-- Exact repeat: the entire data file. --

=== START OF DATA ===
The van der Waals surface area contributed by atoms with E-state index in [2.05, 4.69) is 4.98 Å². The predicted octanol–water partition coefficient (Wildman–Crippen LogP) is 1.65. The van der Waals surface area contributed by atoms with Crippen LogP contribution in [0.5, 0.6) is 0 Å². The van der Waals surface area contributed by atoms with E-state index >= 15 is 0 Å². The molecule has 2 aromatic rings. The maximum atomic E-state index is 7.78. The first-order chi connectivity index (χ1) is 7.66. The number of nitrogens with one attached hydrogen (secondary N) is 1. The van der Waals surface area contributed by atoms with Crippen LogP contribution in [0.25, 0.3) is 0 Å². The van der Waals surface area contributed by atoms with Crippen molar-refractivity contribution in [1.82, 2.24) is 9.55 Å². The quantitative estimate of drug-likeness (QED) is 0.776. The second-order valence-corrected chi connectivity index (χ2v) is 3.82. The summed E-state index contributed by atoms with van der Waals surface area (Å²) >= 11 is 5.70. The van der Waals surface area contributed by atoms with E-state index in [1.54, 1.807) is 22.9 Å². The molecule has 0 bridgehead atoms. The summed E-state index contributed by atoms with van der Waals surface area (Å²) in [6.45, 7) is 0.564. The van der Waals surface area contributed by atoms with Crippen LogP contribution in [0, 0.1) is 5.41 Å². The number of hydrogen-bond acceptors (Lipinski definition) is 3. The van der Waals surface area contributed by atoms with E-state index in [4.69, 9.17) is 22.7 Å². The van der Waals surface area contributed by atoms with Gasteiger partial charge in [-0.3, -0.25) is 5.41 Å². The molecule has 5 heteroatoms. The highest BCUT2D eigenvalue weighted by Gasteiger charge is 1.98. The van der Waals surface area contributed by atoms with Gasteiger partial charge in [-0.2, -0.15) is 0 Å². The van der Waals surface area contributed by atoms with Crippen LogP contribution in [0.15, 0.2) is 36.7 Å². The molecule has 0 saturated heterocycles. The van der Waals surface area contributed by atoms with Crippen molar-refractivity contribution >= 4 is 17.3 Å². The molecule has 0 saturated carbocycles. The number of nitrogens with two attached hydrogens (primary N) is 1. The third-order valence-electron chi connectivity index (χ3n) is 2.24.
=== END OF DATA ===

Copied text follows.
The van der Waals surface area contributed by atoms with E-state index in [2.05, 4.69) is 4.98 Å². The predicted octanol–water partition coefficient (Wildman–Crippen LogP) is 1.65. The van der Waals surface area contributed by atoms with Crippen LogP contribution in [0.5, 0.6) is 0 Å². The van der Waals surface area contributed by atoms with E-state index >= 15 is 0 Å². The molecule has 2 aromatic rings. The maximum atomic E-state index is 7.78. The first-order chi connectivity index (χ1) is 7.66. The number of nitrogens with one attached hydrogen (secondary N) is 1. The van der Waals surface area contributed by atoms with Crippen LogP contribution in [0.25, 0.3) is 0 Å². The van der Waals surface area contributed by atoms with Crippen molar-refractivity contribution in [1.82, 2.24) is 9.55 Å². The quantitative estimate of drug-likeness (QED) is 0.776. The second-order valence-corrected chi connectivity index (χ2v) is 3.82. The summed E-state index contributed by atoms with van der Waals surface area (Å²) >= 11 is 5.70. The van der Waals surface area contributed by atoms with E-state index in [1.54, 1.807) is 22.9 Å². The molecule has 0 bridgehead atoms. The summed E-state index contributed by atoms with van der Waals surface area (Å²) in [6.45, 7) is 0.564. The van der Waals surface area contributed by atoms with Crippen LogP contribution in [0, 0.1) is 5.41 Å². The number of hydrogen-bond acceptors (Lipinski definition) is 3. The van der Waals surface area contributed by atoms with E-state index in [4.69, 9.17) is 22.7 Å². The van der Waals surface area contributed by atoms with Gasteiger partial charge in [-0.3, -0.25) is 5.41 Å². The molecule has 5 heteroatoms. The highest BCUT2D eigenvalue weighted by Gasteiger charge is 1.98. The van der Waals surface area contributed by atoms with Gasteiger partial charge in [-0.2, -0.15) is 0 Å². The van der Waals surface area contributed by atoms with Crippen LogP contribution in [0.15, 0.2) is 36.7 Å². The molecule has 0 saturated heterocycles. The van der Waals surface area contributed by atoms with Crippen molar-refractivity contribution >= 4 is 17.3 Å². The molecule has 0 saturated carbocycles. The number of nitrogens with two attached hydrogens (primary N) is 1. The third-order valence-electron chi connectivity index (χ3n) is 2.24.